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Teledyne Supports Unmanned Systems Canada

Photonics Spectra
Nov 2017
WATERLOO, Ontario — Imaging sensing technology developer Teledyne Dalsa provided cameras to the University of Toronto Aerospace Team’s (UTAT) UAV and Aerial Robotics divisions at the Unmanned Systems Canada national competition, where the teams were honored for their custom-built unmanned aerial vehicles (UAV).

As a platinum sponsor, Teledyne Dalsa provided two of its Genie cameras for the mission. The primary payload, a Genie TS-C4096, provided complete coverage of surveillance regions with high-ground resolutions for effective target detection and characterization. A second and lighter weight Genie Nano C1940 model provided high-resolution color imaging from a multirotor. In 2018, both teams plan to deploy the Genie Nano C5100 as their primary imaging payload.

Teams were ranked for their ability to accurately report goose population attributes including the geolocations of detected nests, the number of distinct goose species observed and a census count for each of these species. The UAV and Aerial Robotics Divisions were two of thirteen university student teams to compete in the Flying Phase of the ninth Unmanned Systems Canada UAS Student Competition, where they placed second and first in the design phase and first and fourth in flight operations, respectively.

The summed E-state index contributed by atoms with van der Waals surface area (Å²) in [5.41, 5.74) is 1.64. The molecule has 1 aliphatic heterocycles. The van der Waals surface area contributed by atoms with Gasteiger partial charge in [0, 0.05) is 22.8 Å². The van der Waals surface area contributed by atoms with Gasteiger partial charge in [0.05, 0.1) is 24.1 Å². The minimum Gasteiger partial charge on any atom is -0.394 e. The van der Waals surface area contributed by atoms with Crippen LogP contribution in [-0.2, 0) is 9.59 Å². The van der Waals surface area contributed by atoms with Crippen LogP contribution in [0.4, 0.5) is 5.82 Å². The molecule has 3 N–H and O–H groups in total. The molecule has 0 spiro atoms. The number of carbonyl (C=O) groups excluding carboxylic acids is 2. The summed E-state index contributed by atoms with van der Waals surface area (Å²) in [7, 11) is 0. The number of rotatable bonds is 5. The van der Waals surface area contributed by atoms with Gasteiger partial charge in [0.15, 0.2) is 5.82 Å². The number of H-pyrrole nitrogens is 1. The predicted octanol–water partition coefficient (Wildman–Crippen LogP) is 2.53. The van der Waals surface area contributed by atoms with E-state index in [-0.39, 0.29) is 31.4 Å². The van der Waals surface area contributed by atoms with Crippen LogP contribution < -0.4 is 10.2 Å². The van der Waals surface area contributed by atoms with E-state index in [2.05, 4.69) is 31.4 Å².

“We have had great success using Teledyne Dalsa Genie cameras for practical applications like target recognition and identification, precision agriculture and wildlife monitoring,” said Erik Chau, team lead for UTAT. “With the recent release of the Linux Gig-E Framework, we are able to acquire high-resolution images at very fast frame rates on an Odroid XU4 running a Ubuntu operating system.”

The Unmanned Systems Canada competition aims to promote and develop Canadian expertise and experience in unmanned systems technologies at the university and college levels.

Teledyne Dalsa is a developer of sensing, imaging and specialized semiconductor fabrication technologies.


BusinessTeledyne DalsaimagingsensingUniversity of TorontoUnmanned Systems CanadapartnershipsAmericaslight speed

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